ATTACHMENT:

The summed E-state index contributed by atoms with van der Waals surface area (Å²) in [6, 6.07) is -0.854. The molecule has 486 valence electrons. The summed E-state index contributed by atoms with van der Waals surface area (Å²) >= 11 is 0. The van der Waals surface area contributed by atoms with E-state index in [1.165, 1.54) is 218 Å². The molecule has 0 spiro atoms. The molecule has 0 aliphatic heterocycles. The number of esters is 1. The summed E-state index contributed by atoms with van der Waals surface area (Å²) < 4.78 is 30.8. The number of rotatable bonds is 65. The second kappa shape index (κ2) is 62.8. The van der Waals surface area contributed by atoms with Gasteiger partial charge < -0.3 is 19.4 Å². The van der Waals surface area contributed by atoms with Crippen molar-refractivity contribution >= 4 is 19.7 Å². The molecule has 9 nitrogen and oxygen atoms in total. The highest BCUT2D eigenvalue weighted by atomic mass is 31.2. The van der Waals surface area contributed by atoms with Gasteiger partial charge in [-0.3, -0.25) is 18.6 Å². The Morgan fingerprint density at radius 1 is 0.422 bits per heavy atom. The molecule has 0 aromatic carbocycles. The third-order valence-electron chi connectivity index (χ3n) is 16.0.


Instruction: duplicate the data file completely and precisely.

The summed E-state index contributed by atoms with van der Waals surface area (Å²) in [6, 6.07) is -0.854. The molecule has 486 valence electrons. The summed E-state index contributed by atoms with van der Waals surface area (Å²) >= 11 is 0. The van der Waals surface area contributed by atoms with E-state index in [1.165, 1.54) is 218 Å². The molecule has 0 spiro atoms. The molecule has 0 aliphatic heterocycles. The number of esters is 1. The summed E-state index contributed by atoms with van der Waals surface area (Å²) < 4.78 is 30.8. The number of rotatable bonds is 65. The second kappa shape index (κ2) is 62.8. The van der Waals surface area contributed by atoms with Gasteiger partial charge < -0.3 is 19.4 Å². The van der Waals surface area contributed by atoms with Crippen molar-refractivity contribution >= 4 is 19.7 Å². The molecule has 9 nitrogen and oxygen atoms in total. The highest BCUT2D eigenvalue weighted by atomic mass is 31.2. The van der Waals surface area contributed by atoms with Gasteiger partial charge in [-0.3, -0.25) is 18.6 Å². The Morgan fingerprint density at radius 1 is 0.422 bits per heavy atom. The molecule has 0 aromatic carbocycles. The third-order valence-electron chi connectivity index (χ3n) is 16.0.